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Confusion and turmoil as Perak resignation crisis deepens - malaysiakini

Malaysiakini's report:

As Barisan Nasional and PKR brace themselves for possible by-elections in Perak, Malaysiakini learns there is a likelihood that the matter could be first referred to the courts instead of the ballot boxes.


pkr permatang pc 230808 perak exco jamaluddin and osmanAccording to lawyers, there are legal grounds to challenge the resignation letters submitted by the two PKR assemblypersons Jamaluddin Mat Radzi (Behrang) and Osman Jailu (Changkat Jering).

Under commercial law, lawyer Hasnal Rezua Merican said any pre-signed letter of resignation is questionable as it is illegal and morally wrong.

"A resignation letter cannot be made under duress. It can be considered as not genuine as the person may not have a true intention of resigning now. Furthermore, if a politician wishes to switch parties there is nothing hindering him from doing so.

"There is a 1991 case of Nordin Salleh vs Kelantan State Legislative Assembly where the then Lord President Eusoff Chin decided that an assemblyperson does not lose his or her seat if they switch party," he added.

No anti-hopping law poses a problem

Lawyer Baljit Singh Sidhu also agreed with Hasnal that the resignation letters submitted could also be challenged as the person might have a change of mind and decide to retract.

He said this problem exists because there is no anti-hopping law in the country.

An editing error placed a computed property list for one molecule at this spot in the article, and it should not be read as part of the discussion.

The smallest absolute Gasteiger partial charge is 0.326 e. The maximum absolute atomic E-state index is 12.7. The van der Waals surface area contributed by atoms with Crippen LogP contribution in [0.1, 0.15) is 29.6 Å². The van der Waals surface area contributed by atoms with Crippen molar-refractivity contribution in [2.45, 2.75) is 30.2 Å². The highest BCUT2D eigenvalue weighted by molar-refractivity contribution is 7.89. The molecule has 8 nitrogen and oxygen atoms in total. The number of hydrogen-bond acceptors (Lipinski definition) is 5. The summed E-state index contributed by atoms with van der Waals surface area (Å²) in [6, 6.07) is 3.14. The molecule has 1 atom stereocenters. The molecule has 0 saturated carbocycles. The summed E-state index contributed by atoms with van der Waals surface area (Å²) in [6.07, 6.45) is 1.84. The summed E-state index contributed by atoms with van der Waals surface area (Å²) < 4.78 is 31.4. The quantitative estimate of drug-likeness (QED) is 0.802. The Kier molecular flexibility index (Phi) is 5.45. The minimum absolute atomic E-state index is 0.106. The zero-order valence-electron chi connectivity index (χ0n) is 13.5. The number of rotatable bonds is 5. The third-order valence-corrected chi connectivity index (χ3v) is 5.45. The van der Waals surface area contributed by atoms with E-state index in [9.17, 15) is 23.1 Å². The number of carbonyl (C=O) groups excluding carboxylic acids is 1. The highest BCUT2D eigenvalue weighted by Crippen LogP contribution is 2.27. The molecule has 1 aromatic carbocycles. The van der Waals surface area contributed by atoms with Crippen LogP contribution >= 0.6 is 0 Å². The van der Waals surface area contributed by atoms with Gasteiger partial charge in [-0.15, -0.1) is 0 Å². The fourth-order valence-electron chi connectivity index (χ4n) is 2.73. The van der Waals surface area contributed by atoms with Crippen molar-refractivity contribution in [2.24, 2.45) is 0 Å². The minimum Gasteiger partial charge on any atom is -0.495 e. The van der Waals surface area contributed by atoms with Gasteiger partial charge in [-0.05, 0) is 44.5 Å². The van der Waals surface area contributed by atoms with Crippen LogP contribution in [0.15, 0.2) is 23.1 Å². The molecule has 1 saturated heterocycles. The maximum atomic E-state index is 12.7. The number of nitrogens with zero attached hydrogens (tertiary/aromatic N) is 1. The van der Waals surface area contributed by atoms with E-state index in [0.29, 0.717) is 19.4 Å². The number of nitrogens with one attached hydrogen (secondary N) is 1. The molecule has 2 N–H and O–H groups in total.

"The alleged resignation letter cannot be absolute if the affected person claims that he had not handed it. It can then be argued that the resignation letters which they signed earlier were not absolute," he told Malaysiakini.

Asked to comment on Perak State Assembly speaker V Sivakumar handing the two resignation letters to the Election Commission, Baljit said the affected persons could file an application to quash the resignation letters.

Hasnal also agreed that the duo could file applications at the High Court to seek a declaration that they have not resigned.

Another lawyer, David Matthews said if the assemblypersons could prove that they were coerced into signing the letters, it would make the letters null and void.

He stressed that this was an important issue as it involved the credibility of elected representatives.

"The fact is that a resignation letter must be signed on their own free will. If there is evidence of coercion, it would be open for challenge.

"The person must prove in a court of law how the coercion took place," he added -